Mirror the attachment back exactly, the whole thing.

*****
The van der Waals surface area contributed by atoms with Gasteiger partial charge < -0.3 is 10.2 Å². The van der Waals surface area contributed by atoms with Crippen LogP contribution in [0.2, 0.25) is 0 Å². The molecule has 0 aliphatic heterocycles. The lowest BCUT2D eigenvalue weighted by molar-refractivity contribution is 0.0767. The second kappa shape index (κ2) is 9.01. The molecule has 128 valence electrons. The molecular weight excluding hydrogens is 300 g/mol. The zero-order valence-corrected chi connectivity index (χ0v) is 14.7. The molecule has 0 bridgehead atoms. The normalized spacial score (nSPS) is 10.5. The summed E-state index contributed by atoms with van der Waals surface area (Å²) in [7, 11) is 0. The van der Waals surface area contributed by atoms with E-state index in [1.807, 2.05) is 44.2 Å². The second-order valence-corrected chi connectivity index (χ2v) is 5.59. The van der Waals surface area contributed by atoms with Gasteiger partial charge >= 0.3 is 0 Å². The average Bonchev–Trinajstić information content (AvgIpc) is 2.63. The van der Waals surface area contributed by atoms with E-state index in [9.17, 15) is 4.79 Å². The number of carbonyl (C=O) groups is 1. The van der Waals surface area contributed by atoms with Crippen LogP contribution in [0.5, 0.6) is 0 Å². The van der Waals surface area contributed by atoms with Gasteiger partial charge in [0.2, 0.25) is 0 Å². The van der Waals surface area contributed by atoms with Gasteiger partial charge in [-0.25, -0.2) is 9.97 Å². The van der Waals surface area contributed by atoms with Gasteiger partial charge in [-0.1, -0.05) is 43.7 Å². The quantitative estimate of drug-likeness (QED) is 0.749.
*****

The van der Waals surface area contributed by atoms with Gasteiger partial charge < -0.3 is 10.2 Å². The van der Waals surface area contributed by atoms with Crippen LogP contribution in [0.2, 0.25) is 0 Å². The molecule has 0 aliphatic heterocycles. The lowest BCUT2D eigenvalue weighted by molar-refractivity contribution is 0.0767. The second kappa shape index (κ2) is 9.01. The molecule has 128 valence electrons. The molecular weight excluding hydrogens is 300 g/mol. The zero-order valence-corrected chi connectivity index (χ0v) is 14.7. The molecule has 0 bridgehead atoms. The normalized spacial score (nSPS) is 10.5. The summed E-state index contributed by atoms with van der Waals surface area (Å²) in [7, 11) is 0. The van der Waals surface area contributed by atoms with E-state index in [1.807, 2.05) is 44.2 Å². The second-order valence-corrected chi connectivity index (χ2v) is 5.59. The van der Waals surface area contributed by atoms with Gasteiger partial charge >= 0.3 is 0 Å². The average Bonchev–Trinajstić information content (AvgIpc) is 2.63. The van der Waals surface area contributed by atoms with E-state index in [9.17, 15) is 4.79 Å². The number of carbonyl (C=O) groups is 1. The van der Waals surface area contributed by atoms with Crippen LogP contribution in [0.5, 0.6) is 0 Å². The van der Waals surface area contributed by atoms with Gasteiger partial charge in [0.2, 0.25) is 0 Å². The van der Waals surface area contributed by atoms with Gasteiger partial charge in [-0.25, -0.2) is 9.97 Å². The van der Waals surface area contributed by atoms with Gasteiger partial charge in [-0.1, -0.05) is 43.7 Å². The quantitative estimate of drug-likeness (QED) is 0.749.